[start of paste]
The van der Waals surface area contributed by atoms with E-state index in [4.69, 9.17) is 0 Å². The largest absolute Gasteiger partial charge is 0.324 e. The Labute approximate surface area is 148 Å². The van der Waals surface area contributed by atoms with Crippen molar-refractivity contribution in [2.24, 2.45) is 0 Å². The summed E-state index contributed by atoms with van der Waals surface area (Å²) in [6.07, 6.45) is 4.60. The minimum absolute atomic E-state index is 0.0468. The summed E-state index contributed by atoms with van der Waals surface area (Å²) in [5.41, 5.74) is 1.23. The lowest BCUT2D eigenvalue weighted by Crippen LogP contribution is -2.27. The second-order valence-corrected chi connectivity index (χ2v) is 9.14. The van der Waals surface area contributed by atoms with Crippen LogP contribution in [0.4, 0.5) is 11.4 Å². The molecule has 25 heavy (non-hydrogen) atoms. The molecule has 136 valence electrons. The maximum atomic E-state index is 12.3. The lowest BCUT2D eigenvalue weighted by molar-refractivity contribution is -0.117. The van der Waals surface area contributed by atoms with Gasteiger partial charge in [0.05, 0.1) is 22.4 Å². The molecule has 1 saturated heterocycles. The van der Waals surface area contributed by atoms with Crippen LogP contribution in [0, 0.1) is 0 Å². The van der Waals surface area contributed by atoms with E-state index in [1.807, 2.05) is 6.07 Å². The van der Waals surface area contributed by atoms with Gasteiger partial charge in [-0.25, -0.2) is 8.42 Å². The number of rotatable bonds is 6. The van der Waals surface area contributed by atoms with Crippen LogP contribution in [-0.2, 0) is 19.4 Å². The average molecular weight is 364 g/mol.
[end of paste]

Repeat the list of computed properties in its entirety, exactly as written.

The van der Waals surface area contributed by atoms with E-state index in [4.69, 9.17) is 0 Å². The largest absolute Gasteiger partial charge is 0.324 e. The Labute approximate surface area is 148 Å². The van der Waals surface area contributed by atoms with Crippen molar-refractivity contribution in [2.24, 2.45) is 0 Å². The summed E-state index contributed by atoms with van der Waals surface area (Å²) in [6.07, 6.45) is 4.60. The minimum absolute atomic E-state index is 0.0468. The summed E-state index contributed by atoms with van der Waals surface area (Å²) in [5.41, 5.74) is 1.23. The lowest BCUT2D eigenvalue weighted by Crippen LogP contribution is -2.27. The second-order valence-corrected chi connectivity index (χ2v) is 9.14. The van der Waals surface area contributed by atoms with Crippen LogP contribution in [0.4, 0.5) is 11.4 Å². The molecule has 25 heavy (non-hydrogen) atoms. The molecule has 136 valence electrons. The maximum atomic E-state index is 12.3. The lowest BCUT2D eigenvalue weighted by molar-refractivity contribution is -0.117. The van der Waals surface area contributed by atoms with Gasteiger partial charge in [0.05, 0.1) is 22.4 Å². The molecule has 1 saturated heterocycles. The van der Waals surface area contributed by atoms with Crippen LogP contribution in [0, 0.1) is 0 Å². The van der Waals surface area contributed by atoms with E-state index in [1.807, 2.05) is 6.07 Å². The van der Waals surface area contributed by atoms with Gasteiger partial charge in [-0.25, -0.2) is 8.42 Å². The number of rotatable bonds is 6. The van der Waals surface area contributed by atoms with Crippen LogP contribution in [-0.2, 0) is 19.4 Å². The average molecular weight is 364 g/mol.